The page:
Blood, Sweat, and Cheers

This play about competitive cheerleading doesn't always fly as high as its heroines, but the athleticism is awesome

Cheer machine: the cast of <i>Blood, Sweat, and Cheers</i>
Cheer machine: the cast of Blood, Sweat, and Cheers (Photo courtesy of Jon Bolden)

Blood, Sweat, and Cheers

Salvage Vanguard Theater, 2803 Manor Rd.
www.austincheershow.com
Through June 9
Running time: 2 hr., 30 min.

The five lead performers at the heart of Blood, Sweat, and Cheers trained for months to master the moves of cheerleading. In the new show from Mr. and Mrs. Danger Productions, directed by Roy Janik, they are backed by a chorus of actual cheerleaders from Austin Cheer Factory, and the result is some really awesome cheerleading that should put to rest any suggestion that cheerleaders aren't hardworking athletes. Watching the tosses and tumbles is great fun and renewed my admiration for a good pair of quad muscles.

There's also a play. In response to June's (Kaci Beeler) apathetic teenage ways, her parents insist that she return to competitive cheerleading, which she abandoned two years ago shortly before the championships. At first, June drags her feet through the routines, resisting the pull of perfectionism. She just wants to escape so she can hang out with her guy-buddy/not-quite-boyfriend James (Alex Dobrenko), but her priorities get muddled as the competition heats up. When team captain/rival Kennedy (Halyn Erickson) threatens her, June decides to go all out and cheer like she's never cheered before.

Some improvisers can be great actors and vice versa. The crossover is not automatic, however. Each craft has its own skill set and requires work to learn it. Delivery is key. Having lines memorized doesn't preclude spontaneity; a good actor can make established dialog sound perfectly natural. Here, actors repeatedly seem uncertain about what they're supposed to say next, and appear equally unsure of when they're supposed to say it. An improvised performance that builds its plot from audience suggestions collected on the spot almost inevitably has those moments of uncertainty, at all but the top levels of improv. A scripted play, however, isn't supposed to have stammering confusion over what the next line is or when it begins.

I don't know if writers Amy Gentry and Beeler scripted every line here or merely outlined beats and are permitting their improv-trained actors to work their way through each scene fresh with each performance. If it's the former, then the cast needs to work on memorization and confidence. If it's the latter, then the cast needs to work to get their delivery to match the great physical work put forth in the cheers.

Characters also lack nuance. Anybody who's seen an interview with legendary gymnastics coach Bela Karolyi knows that coaches can be ridiculous, intense, and brilliant. Here, though, Jay (Curtis Luciani) and Kay (Gentry) wind up more like caricatures of obsessive cheer coaches. Jay's speech about epic bow-making, intended to motivate the squad, does more to mock cheerleading for its insistence on matching poofy hairpieces, which undermines the play's efforts to show cheerleading in a positive light.

Blood, Sweat, and Cheers can be a fun show. The story is lightweight, which isn't necessarily a bad thing. The play's rough edges keep it from reaching the same heights as the girls thrown into the air in the basket-toss moves, but many audiences will still enjoy what the show has to offer.

A note to readers: Bold and uncensored, The Austin Chronicle has been Austin’s independent news source for over 36 years, expressing the community’s political and environmental concerns and supporting its active cultural scene. Now more than ever, we need your support to continue supplying Austin with independent, free press. If real news is important to you, please consider making a donation of $5, $10 or whatever you can afford, to help keep our journalism on stands.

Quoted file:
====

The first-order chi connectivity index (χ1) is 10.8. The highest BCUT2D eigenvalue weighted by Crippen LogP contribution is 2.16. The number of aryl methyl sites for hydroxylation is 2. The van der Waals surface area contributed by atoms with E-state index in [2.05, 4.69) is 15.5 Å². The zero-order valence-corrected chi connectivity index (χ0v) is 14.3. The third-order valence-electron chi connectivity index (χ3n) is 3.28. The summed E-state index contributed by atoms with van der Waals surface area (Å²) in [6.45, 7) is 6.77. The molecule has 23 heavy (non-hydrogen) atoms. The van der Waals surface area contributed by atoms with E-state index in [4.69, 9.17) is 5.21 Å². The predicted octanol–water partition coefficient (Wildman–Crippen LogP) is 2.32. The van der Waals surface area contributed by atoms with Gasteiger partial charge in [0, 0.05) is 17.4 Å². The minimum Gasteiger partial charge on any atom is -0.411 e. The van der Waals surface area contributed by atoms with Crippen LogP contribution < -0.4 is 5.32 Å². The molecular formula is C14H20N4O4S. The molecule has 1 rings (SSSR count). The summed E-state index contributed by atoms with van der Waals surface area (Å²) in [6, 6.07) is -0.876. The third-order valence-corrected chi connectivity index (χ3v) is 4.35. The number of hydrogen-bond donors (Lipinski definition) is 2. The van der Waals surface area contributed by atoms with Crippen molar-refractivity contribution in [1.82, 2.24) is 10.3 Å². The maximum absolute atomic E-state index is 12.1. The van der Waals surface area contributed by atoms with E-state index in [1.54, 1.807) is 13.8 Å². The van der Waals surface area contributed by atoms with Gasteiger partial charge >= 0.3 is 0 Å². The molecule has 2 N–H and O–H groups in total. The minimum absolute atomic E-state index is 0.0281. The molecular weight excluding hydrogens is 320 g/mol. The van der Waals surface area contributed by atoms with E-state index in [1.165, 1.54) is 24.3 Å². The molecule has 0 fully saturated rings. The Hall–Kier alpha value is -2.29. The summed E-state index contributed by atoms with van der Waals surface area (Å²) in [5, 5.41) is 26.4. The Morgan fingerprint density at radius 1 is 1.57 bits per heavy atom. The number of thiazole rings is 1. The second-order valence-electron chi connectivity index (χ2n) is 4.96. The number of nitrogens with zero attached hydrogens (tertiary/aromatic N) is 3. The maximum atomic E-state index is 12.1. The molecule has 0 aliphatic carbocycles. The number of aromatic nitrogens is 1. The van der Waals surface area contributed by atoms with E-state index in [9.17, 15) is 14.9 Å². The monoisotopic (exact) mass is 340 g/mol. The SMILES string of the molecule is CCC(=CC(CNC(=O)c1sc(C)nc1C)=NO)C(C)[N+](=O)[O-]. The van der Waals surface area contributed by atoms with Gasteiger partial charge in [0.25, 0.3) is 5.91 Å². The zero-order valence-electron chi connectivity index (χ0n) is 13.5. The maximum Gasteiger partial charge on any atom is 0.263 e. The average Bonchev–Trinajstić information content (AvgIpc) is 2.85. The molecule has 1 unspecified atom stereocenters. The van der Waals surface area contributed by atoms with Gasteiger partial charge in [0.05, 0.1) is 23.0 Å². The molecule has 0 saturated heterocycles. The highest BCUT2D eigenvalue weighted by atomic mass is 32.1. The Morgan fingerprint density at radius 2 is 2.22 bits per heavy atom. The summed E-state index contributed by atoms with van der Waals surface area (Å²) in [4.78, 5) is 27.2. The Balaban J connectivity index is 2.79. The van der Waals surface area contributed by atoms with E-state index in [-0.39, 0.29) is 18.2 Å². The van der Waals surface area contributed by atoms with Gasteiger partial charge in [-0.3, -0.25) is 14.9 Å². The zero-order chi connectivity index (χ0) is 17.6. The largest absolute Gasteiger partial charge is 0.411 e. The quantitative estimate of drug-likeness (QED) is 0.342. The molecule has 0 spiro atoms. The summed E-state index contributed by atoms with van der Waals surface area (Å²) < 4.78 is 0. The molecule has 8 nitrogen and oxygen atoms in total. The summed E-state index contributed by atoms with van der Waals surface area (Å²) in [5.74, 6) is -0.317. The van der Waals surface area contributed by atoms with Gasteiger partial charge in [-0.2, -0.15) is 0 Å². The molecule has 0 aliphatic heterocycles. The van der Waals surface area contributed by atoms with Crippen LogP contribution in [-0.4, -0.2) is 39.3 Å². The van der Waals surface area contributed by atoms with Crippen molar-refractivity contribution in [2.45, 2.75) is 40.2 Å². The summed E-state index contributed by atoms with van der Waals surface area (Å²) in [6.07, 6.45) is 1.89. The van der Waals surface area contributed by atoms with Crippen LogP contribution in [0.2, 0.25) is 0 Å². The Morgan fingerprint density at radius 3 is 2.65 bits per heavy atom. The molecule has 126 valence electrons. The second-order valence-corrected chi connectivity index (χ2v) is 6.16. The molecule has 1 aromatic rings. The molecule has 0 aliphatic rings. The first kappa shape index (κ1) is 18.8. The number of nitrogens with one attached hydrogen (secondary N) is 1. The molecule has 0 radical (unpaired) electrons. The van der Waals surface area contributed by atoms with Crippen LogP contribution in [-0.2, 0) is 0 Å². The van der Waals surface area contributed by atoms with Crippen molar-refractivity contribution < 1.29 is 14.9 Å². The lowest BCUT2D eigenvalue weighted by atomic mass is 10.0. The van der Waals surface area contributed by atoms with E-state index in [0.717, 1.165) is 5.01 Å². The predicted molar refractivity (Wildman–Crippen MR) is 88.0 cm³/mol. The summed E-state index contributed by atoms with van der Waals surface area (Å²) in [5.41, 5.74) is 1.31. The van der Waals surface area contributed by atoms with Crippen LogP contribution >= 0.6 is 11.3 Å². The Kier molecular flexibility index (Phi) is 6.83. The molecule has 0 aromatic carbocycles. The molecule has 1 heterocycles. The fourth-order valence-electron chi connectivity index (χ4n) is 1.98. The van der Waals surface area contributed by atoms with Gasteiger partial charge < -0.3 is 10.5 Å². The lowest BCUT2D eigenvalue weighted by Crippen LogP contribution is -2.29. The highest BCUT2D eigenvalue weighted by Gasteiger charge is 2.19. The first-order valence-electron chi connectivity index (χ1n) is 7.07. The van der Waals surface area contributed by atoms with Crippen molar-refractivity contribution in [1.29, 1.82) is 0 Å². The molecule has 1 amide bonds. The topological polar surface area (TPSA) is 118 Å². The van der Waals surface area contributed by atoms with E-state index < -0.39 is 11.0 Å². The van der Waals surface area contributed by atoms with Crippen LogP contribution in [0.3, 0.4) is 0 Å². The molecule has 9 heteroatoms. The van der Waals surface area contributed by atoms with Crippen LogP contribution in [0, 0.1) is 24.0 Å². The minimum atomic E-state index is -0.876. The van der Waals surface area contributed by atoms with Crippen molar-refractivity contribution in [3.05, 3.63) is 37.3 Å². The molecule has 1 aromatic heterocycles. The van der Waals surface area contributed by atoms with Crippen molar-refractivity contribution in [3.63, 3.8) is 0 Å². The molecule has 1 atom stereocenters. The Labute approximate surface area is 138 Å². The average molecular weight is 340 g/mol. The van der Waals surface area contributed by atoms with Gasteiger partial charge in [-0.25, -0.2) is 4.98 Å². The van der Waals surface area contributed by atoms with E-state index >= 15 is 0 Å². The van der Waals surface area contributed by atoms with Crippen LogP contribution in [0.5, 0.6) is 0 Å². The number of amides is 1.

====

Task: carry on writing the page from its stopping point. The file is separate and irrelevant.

Support the Chronicle  

READ MORE
More Austin theatre
Examining the Sins and Virtues of Hypermasculine Theatre
Examining the Sins and Virtues of Hypermasculine Theatre
When is violence in theatre too much?

Shanon Weaver, Dec. 9, 2016

Making Room to Play
Making Room to Play
Create Space Austin kicks off the drive to secure more performing venues in the city

Elizabeth Cobbe, April 15, 2016

More Arts Reviews
Capital T Theatre's <i>The Hunchback Variations</i> and <i>...Faustus</i>
Capital T Theatre's The Hunchback Variations and ...Faustus
The company's pairing of two Mickle Maher one-acts gets lit about art in a sublime way

Elizabeth Cobbe, Nov. 16, 2018

Mary Moody Northen Theatre's <i>Men on Boats</i>
Mary Moody Northen Theatre's Men on Boats
With a diverse cast of women playing white men exploring the Grand Canyon, this show recasts history to show guys who just don't get it

Robert Faires, Nov. 16, 2018

More by Elizabeth Cobbe
Texas Book Festival 2018: Alternate Realities: Sci-Fi in 2018
Texas Book Festival 2018: Alternate Realities: Sci-Fi in 2018
V.E. Schwab and John Scalzi ponder the point of writing sci-fi

Oct. 29, 2018

Zach Theatre's <i>Once</i>
Zach Theatre's Once
This musical disarms the cynicism of our age with the sweet story of a guy and a girl who bond over music

Oct. 5, 2018

KEYWORDS FOR THIS STORY

BloodSweatand Cheers, Blood, Sweat, and Cheers, Austin theatre, Mr. and Mrs. Danger Productions, Kaci Beeler, Amy Gentry, Roy Janik, Curtis Luciani, Halyn Erickson, Alex Dobrenko

MORE IN THE ARCHIVES
NEWSLETTERS
One click gets you all the newsletters listed below

Breaking news, arts coverage, and daily events

Can't keep up with happenings around town? We can help.

Austin's queerest news and events

Updates for SXSW 2019

All questions answered (satisfaction not guaranteed)

Information is power. Support the free press, so we can support Austin.   Support the Chronicle